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North Korea Could Be Secretly Mining Cryptocurrency On Your Computer (qz.com) 102

An anonymous reader shares a report: North Korea has a cryptocurrency infatuation. Its government has been accused of unleashing a global ransomware attack to raise bitcoin, mining the cryptocurrency within its borders, and hacking South Korean bitcoin exchanges. Now, research firm Recorded Future says there's a strong chance Kim Jong-un's regime is experimenting with malware that secretly mines currency using other people's computers. Malware crypto-mining is a new global trend among hackers, says a new report from Recorded Future, which monitors discussions among "the criminal underground" on the so-called dark web. Starting this year, hackers seem to be shifting away from high-intensity, widespread ransomware attacks, towards "long-term, low velocity" crypto-mining in the background. Recorded Future has not detected specific instances of North Korean malware mining, but believes that the regime has the knowhow, motive, and interest in cryptocurrencies to execute similar attacks. "North Korean threat actors have prior experience in assembling and managing botnets, bitcoin mining, and cryptocurrency theft, as well as in custom altering publicly available malware; three elements that would be key to effectively creating and managing a network of covert cryptocurrency miners," Recorded Future's report reads.
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North Korea Could Be Secretly Mining Cryptocurrency On Your Computer

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  • North Korea and Russia are NOT the enemy. That's the only thing that's for sure.

    • It fits (Score:5, Insightful)

      by pr0t0 ( 216378 ) on Wednesday October 25, 2017 @11:16AM (#55430363)

      I have a long-standing axiom that the more something is advertised to be true, the less likely it is to actually be true. Oft-repeated superlative phrases like "fastest network", "number one in service", "widest selection", etc. can generally be taken as slowest, worst, and limited respectively.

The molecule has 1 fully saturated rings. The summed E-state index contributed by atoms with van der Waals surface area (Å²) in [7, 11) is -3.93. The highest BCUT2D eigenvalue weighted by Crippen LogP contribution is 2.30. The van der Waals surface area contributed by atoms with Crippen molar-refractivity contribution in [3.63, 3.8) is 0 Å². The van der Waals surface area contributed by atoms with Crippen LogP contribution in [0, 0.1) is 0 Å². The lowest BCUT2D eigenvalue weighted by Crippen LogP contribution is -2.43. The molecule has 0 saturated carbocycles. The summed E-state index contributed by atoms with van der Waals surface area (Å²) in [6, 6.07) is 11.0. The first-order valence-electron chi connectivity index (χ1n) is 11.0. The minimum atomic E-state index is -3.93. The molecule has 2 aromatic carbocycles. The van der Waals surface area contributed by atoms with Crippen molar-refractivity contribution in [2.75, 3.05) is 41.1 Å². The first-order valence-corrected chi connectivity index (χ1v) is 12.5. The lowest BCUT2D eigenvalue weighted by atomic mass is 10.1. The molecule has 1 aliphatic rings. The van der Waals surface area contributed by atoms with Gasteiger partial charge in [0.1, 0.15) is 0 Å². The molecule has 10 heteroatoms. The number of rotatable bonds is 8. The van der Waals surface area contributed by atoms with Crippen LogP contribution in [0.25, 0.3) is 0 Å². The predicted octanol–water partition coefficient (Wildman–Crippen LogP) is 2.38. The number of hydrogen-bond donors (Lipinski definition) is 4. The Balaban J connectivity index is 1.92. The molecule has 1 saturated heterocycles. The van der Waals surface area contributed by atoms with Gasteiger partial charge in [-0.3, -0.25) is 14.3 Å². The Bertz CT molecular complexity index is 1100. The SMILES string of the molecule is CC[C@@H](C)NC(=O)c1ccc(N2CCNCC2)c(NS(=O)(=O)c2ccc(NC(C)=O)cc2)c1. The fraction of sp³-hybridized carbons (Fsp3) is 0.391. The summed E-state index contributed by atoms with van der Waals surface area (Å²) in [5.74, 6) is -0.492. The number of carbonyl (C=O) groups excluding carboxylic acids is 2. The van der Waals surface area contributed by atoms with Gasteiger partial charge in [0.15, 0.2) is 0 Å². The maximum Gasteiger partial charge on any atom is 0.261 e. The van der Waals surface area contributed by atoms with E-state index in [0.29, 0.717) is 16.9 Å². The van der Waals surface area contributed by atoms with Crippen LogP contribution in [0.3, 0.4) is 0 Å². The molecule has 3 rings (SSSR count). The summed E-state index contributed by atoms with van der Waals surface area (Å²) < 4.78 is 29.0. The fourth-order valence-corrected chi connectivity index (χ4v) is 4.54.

If you feel like you're being manipulated, it's because you are. This is particularly true when you see sudden ramp-up in coverage about a story, nation, or technology where previously there had been none. A single story is one thing, but one followed by a break of a few months and then two more with shorter breaks between, then suddenly one every 2-3 weeks on the same subject sets off my BS meter.

      • Yeah, it's not like North Korea has been in the news regularly for half a century, or they have any kind of espionage program that recruits and trains crackers, or they have an interest in circumventing the global financial system with cryptocurrencies. Only a fool would believe that!
        • by pr0t0 ( 216378 )

          That's a fair point. But for most of the last 50 years, NK hit the news only a few times a year if that. There was a slight uptick when Kim Jong-un took over.

          But since the election, there has been a steady increase in coverage and rhetoric. There's been that "ramping-up" that I was talking about. I'm feeling like a frog in the warming water. If we go to war with NK, everyone in the US will feel it is perfectly justified and we had no choice. The war machine will spin up, and defense contractors will rake in

          • by GNious ( 953874 )

            We'll "win" that war. There will be much rejoicing in SK.

            If you lot go to war with Best Korea, fully expect a scorched earth approach from them, targeting South Korea.

      • by zifn4b ( 1040588 )

        Oft-repeated superlative phrases like "fastest network", "number one in service", "widest selection", etc. can generally be taken as slowest, worst, and limited respectively.

        You can't do that at least in the United States. It's considered fraud if the claim is being purposefully misrepresented. That used to be the case in the past though. Today you hear things like "Rated fastest network according to XYZ" and "Number one in service according to JD Power and Associates". Many of these are easy to verify. For example, if Comcast claimed to be number one in service according to JD Power and Associates, it's easy to check and they would have a lawsuit on their desk in a micros

    • by Ogive17 ( 691899 ) on Wednesday October 25, 2017 @11:53AM (#55430583)
      As an American, I also blame our own government. However to deny the actions of Russia and N. Korea simply because you don't like the US... that's incredibly naive.

      I have family in Japan - there are legitimate concerns about missiles flying over their country. They have enough to worry about with earthquakes, volcanoes, typhoons, nuclear plant meltdown.. missiles from N. Korea is a bit over the top.